While some people contribute all of their retirement savings to a 401(k) plan, it can be wise to spread your money across different accounts. Another account to consider is a traditional Individual Retirement Account (IRA). These accounts are similar to 401(k)s in that they accept pre-tax contributions, reduce your current taxable income and require you to pay taxes on withdrawals. A major difference is that employees set up traditional IRAs without the help of an employer. It’s common to use this plan when you roll 401(k) funds from a previous employer into a traditional IRA.
Consider a Roth IRA Account
Traditional 401(k)s and IRAs have several benefits, but it’s important to note that withdrawals for these accounts are taxable. You can optimize your financial well-being in retirement by receiving a mix of taxable and nontaxable income. A Roth IRA is a great way to receive nontaxable withdrawals, as you make contributions using after-tax dollars. In 2022, singles can qualify for a Roth IRA if they earn less than $144,000. Married couples filing jointly qualify if they earn less than $214,000. You can make a maximum contribution of $6,000 and a $1,000 catch-up contribution if you’re at least 50 years old.
Consider a Roth 401(k)
Yet another source of nontaxable withdrawals during retirement come from Roth 401(k)s. These plans are similar to Roth IRAs in that they accept contributions from after-tax dollars. The limits for 2022 are higher, as people can contribute of up to $20,500. People over 50 can contribute a catch-up contribution up to $6,500. Even though Roth IRAs and 401(k) contributions aren’t tax-deductible, they can help you keep more of your money over the long term. This is because most young people are in a lower tax bracket than they are when they reach retirement.
Tips for Saving for Retirement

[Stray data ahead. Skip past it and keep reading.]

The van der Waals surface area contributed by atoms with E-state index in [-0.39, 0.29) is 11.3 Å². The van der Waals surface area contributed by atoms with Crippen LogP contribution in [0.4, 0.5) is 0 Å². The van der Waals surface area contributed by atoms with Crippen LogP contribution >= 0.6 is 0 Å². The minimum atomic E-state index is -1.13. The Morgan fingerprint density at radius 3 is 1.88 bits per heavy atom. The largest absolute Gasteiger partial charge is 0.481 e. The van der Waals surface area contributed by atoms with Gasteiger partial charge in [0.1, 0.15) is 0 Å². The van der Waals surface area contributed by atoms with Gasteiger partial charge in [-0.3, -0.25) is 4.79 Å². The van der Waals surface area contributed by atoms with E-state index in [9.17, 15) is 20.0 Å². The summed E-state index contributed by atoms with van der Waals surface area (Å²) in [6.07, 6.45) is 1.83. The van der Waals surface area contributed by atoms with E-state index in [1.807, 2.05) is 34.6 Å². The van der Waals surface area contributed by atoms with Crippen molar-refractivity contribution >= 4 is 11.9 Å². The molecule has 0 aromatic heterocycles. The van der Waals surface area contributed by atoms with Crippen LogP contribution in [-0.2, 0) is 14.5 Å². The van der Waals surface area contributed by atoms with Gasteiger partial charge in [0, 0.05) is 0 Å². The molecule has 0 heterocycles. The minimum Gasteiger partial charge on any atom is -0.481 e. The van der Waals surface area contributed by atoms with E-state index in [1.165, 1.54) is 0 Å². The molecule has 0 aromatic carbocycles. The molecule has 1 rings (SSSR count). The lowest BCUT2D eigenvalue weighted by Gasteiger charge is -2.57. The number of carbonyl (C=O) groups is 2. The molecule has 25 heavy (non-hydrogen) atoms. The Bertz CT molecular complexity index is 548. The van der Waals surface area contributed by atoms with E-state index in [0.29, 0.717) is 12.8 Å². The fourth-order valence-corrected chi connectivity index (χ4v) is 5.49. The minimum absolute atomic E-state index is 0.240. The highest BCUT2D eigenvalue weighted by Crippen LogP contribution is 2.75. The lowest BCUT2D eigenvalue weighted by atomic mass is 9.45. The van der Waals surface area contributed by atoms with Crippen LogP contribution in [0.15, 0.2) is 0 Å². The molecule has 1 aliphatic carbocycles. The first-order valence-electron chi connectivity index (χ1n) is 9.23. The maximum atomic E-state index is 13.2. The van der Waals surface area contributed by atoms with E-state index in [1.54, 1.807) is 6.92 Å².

Here are some additional tips for saving for retirement:
- Avoid early withdrawals: If you withdraw money from your 401(k) before you hit retirement age, you’ll have to pay income tax plus a 10% penalty. It’s best to wait until retirement age so as not to lose your hard-earned money.
- Rollover your contributions: Note that if you get a job, you can no longer contribute to your previous employer’s 401(k) plan. You can make a direct 401(k) rollover to an account with your new employer.
- Automate savings: Employer-sponsored plans make saving easy, as they set aside money from each paycheck into your retirement accounts. If you set up a retirement account independent of an employer, consider automating regular payments to stay committed to your savings goals.
- Allocate some money to traditional savings accounts: While it’s important to save for retirement, consider allocating some of the money to traditional savings accounts. This money is more accessible and will allow you to cover expenses if you suddenly lose your job or experience a medical emergency.
- Create a budget: Because saving for retirement reduces the money you have to cover current expenses, you can create a budget to make saving more manageable.
While some people struggle to set aside money for retirement, saving for the future has obvious benefits. You can maximize your contributions to prepare for a comfortable retirement while still enjoying your life today. If you need help creating a budget or determining the appropriate investments, contact our expert financial advisers today.